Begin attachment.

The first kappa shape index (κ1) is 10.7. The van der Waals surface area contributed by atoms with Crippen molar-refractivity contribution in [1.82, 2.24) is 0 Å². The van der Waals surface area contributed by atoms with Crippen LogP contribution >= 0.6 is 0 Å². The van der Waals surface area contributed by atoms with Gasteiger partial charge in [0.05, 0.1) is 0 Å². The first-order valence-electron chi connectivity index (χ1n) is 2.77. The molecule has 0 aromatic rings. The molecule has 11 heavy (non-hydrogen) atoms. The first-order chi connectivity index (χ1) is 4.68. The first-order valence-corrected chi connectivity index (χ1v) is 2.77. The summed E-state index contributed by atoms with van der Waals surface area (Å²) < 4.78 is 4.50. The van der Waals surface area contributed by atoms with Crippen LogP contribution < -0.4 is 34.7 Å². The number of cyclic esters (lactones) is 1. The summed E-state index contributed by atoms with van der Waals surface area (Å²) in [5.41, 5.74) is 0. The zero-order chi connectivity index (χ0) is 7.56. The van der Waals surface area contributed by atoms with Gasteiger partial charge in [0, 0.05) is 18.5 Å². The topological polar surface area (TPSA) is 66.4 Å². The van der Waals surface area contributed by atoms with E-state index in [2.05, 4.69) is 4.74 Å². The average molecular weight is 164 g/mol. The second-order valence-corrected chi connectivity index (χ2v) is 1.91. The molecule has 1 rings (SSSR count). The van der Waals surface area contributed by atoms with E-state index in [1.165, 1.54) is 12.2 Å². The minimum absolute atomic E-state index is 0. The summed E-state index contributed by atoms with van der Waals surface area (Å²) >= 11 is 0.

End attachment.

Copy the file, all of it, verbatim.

The first kappa shape index (κ1) is 10.7. The van der Waals surface area contributed by atoms with Crippen molar-refractivity contribution in [1.82, 2.24) is 0 Å². The van der Waals surface area contributed by atoms with Crippen LogP contribution >= 0.6 is 0 Å². The van der Waals surface area contributed by atoms with Gasteiger partial charge in [0.05, 0.1) is 0 Å². The first-order valence-electron chi connectivity index (χ1n) is 2.77. The molecule has 0 aromatic rings. The molecule has 11 heavy (non-hydrogen) atoms. The first-order chi connectivity index (χ1) is 4.68. The first-order valence-corrected chi connectivity index (χ1v) is 2.77. The summed E-state index contributed by atoms with van der Waals surface area (Å²) < 4.78 is 4.50. The van der Waals surface area contributed by atoms with Crippen LogP contribution < -0.4 is 34.7 Å². The number of cyclic esters (lactones) is 1. The summed E-state index contributed by atoms with van der Waals surface area (Å²) in [5.41, 5.74) is 0. The zero-order chi connectivity index (χ0) is 7.56. The van der Waals surface area contributed by atoms with Gasteiger partial charge in [0, 0.05) is 18.5 Å². The topological polar surface area (TPSA) is 66.4 Å². The van der Waals surface area contributed by atoms with E-state index in [2.05, 4.69) is 4.74 Å². The average molecular weight is 164 g/mol. The second-order valence-corrected chi connectivity index (χ2v) is 1.91. The molecule has 1 rings (SSSR count). The van der Waals surface area contributed by atoms with E-state index in [1.165, 1.54) is 12.2 Å². The minimum absolute atomic E-state index is 0. The summed E-state index contributed by atoms with van der Waals surface area (Å²) >= 11 is 0.